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Jacob - Christian Resource Centre (Bermuda)
Biblical People
Jacob. [Heb. Yaaqob, "he takes by the heel," "he supplants." The name occurs repeatedly in cuneiform records, usually spelled YaqubÐEl, "Jacob of (the god) El," and in Egyptian texts as YÔqb ©r. Gr. Iako µb.]

1. Isaac's 2nd son, twin of Esau, father of the 12 patriarchs, and a progenitor of the Hebrew people. Rebekah, Isaac's wife, bore Esau and Jacob 20 years after her marriage to Isaac. She had been childless, and Isaac had interceded with the Lord on her behalf when he was about 60 years old (Gen 25:21, 22). Prior to the birth of the twins the Lord told Rebekah that the elder should serve the younger, thus indicating that Jacob was to become inheritor of the birthright (v 23). The name Jacob commemorates the fact that Jacob was born grasping Esau's heel, an incident the parents noted and later seem to have taken as an omen of the destined relationship between the 2 brothers (Gen 25:26; 27:36; Hos 12:3). While Esau took to the adventuresome life of the hunter, at which he excelled, Jacob grew up to be a "quiet man" who preferred the domestic, pastoral routine of the encampment (Gen 25:27, RSV). Rivalry developed between the 2 brothers because Isaac favoured Esau, his first-born, while Rebekah was partial to Jacob. Isaac seems never to have been wholly reconciled to the idea that Jacob should become his heir, as implied by the prenatal communication from the Lord to Rebekah (Gen 25:23), but apparently preferred Esau because he admired his bold, adventuresome, masculine traits. Rebekah, on the other hand, remained loyal to the prenatal admonition, doubtless also appreciating Jacob's practical, industrious disposition (v 28).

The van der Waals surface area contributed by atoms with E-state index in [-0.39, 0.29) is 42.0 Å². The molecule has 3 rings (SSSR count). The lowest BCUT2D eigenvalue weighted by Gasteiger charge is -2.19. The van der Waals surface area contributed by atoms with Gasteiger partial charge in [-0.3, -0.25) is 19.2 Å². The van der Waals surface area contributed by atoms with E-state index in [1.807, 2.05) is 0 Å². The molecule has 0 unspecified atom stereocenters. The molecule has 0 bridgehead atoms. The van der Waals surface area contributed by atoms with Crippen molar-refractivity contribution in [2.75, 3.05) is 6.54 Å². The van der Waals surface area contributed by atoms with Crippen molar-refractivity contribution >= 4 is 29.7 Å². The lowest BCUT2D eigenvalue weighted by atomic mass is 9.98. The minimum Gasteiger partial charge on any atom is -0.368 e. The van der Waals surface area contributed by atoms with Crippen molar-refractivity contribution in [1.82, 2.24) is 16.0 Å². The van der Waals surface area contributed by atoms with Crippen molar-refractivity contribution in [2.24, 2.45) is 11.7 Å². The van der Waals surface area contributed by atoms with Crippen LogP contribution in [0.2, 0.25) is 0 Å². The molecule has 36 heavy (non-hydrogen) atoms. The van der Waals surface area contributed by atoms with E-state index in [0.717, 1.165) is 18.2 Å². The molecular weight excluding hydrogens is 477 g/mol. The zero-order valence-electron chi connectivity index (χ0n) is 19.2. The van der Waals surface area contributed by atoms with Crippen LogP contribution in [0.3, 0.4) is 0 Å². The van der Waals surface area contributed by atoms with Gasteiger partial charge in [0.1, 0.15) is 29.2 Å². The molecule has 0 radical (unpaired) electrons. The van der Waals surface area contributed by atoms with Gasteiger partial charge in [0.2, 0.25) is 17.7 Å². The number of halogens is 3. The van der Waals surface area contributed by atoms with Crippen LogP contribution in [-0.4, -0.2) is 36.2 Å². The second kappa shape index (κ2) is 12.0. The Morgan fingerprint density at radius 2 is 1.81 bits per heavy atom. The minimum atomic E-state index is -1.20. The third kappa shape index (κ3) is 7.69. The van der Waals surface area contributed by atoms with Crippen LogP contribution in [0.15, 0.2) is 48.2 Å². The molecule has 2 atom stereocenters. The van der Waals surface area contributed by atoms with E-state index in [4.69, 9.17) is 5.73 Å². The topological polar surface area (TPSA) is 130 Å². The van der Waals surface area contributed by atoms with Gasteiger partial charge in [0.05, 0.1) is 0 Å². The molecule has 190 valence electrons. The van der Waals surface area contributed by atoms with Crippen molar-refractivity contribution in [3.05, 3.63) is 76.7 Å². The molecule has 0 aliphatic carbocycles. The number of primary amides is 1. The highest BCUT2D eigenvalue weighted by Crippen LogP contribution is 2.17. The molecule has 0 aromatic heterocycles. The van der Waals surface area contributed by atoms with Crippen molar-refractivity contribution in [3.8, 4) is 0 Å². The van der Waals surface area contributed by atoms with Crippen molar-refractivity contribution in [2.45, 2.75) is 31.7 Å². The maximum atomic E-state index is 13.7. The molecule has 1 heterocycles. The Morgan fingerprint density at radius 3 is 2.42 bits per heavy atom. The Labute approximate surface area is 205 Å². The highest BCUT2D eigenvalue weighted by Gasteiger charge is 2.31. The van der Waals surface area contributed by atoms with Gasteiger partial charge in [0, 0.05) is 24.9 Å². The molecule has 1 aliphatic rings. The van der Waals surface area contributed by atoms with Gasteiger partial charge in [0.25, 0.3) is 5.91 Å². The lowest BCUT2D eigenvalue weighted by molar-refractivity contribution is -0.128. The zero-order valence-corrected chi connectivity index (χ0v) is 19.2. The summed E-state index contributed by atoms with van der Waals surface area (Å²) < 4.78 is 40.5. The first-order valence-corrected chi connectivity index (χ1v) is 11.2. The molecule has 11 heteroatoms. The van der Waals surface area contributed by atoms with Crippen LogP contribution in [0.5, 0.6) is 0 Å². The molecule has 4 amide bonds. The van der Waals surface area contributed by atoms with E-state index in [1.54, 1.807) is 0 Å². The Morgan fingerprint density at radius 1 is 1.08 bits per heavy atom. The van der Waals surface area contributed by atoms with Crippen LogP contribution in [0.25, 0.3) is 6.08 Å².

The incident recorded in Gen 25:29-34 graphically portrays the dominant character traits of Jacob and Esau, and provides a clue that explains why God rejected Esau as custodian of the covenant trust (cf. Rom 9:10-13). Jacob was preparing a meal of red lentil pottage when Esau, faint and discouraged after a fruitless hunting expedition, approached and asked for a portion. Grasping what he saw as an opportunity to obtain the birthright, Jacob covetously demanded that Esau sell him his birthright before he could have any food. Esau, manifesting his lack of a sense of relative values and of emotional stability, renounced the birthright for a dish of lentils (see Heb 12:16).

At the age of about 137 Isaac proposed to Esau that the time had come for the formal transfer of the patriarchal blessing to him as the first-born (Gen 27:1-4). The rite was to take place over a meal of venison which Esau was to bring in fresh from the field (vs. 3, 4). However, on Rebekah's initiative, Jacob conspired to impersonate Esau before the nearly blind Isaac in order to secure the blessing by subterfuge, in the mistaken belief that the prenatal promise of primacy would otherwise be lost (vs. 5-29). Dressed in Esau's clothes and wearing hairy skins to make him as much as possible like Esau, who was hairy, Jacob presented his father with food hastily prepared by Rebekah, and received the blessing. This thinly disguised intrigue at first shocked Esau into utter despair (vs. 30-38), which, however, soon turned into hatred and a desire for revenge (v 41). Learning of Esau's furtive plot to slay his brother, Rebekah, under the guise of finding a suitable wife for Jacob, arranged that Jacob should temporarily leave Canaan for the safety of her childhood home in Haran (vs. 42-46).